A stint in Rhodes allowed me the opportunity to visit and help out at a very busy shelter caring for 200 dogs.
Most of the mixed breeds had been brought to the site by people who could no longer care for them. Officials had purposely removed the rest from the streets.
Having visited Rhodes on several occasions, I was amazed to watch packs of stray dogs arriving and waiting patiently at street crossings.
The signal to cross is the humans reacting to the ‘green man’ light … with the stray dogs close behind!
Not so on this visit.
The shelter vet explained that the volume of traffic and tourists had meant that the practice of capture, neuter, tag and release was no longer acceptable. Visitors to the city had found the site of the dogs worrisome and had expressed concern.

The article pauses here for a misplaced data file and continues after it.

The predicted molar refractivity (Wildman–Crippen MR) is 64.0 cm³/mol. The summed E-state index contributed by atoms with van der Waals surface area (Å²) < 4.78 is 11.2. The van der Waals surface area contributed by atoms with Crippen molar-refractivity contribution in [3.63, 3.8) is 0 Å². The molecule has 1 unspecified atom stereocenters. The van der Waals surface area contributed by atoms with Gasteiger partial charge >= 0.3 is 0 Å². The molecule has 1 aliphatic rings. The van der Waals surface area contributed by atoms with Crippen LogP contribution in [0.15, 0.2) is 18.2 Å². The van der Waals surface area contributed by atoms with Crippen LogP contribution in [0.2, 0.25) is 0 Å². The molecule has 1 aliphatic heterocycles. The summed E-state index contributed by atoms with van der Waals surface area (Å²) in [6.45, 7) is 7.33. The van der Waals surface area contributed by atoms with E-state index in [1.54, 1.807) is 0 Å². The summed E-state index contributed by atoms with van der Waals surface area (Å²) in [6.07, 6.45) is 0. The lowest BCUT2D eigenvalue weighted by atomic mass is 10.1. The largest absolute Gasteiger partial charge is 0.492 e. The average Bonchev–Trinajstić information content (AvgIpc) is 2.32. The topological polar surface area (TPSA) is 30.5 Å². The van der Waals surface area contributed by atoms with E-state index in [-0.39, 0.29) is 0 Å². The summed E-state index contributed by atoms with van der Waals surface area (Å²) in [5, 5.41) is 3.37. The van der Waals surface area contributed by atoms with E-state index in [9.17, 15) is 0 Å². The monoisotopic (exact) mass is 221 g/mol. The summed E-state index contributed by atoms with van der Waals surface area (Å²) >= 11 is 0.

Instead, the dogs are held at the shelter or in foster homes until rescues can find suitable homes. Neutering and chipping are done before adoption, as is an interview.
A contract permits shelter staff to visit the dog at any time in the future to check on its welfare. However, the majority of dogs find themselves living abroad.
Whilst I was there, three small dogs were getting ready for a trip to Norway, and another organisation was preparing dogs for export to Germany, Canada and the UK.
It is clear that although the intention behind international adoption is admirable, it is clear that the benefit is only for those individual dogs.
Work continues at grass root level as we know the only way to resolve a stray dog problem is through human behaviour change.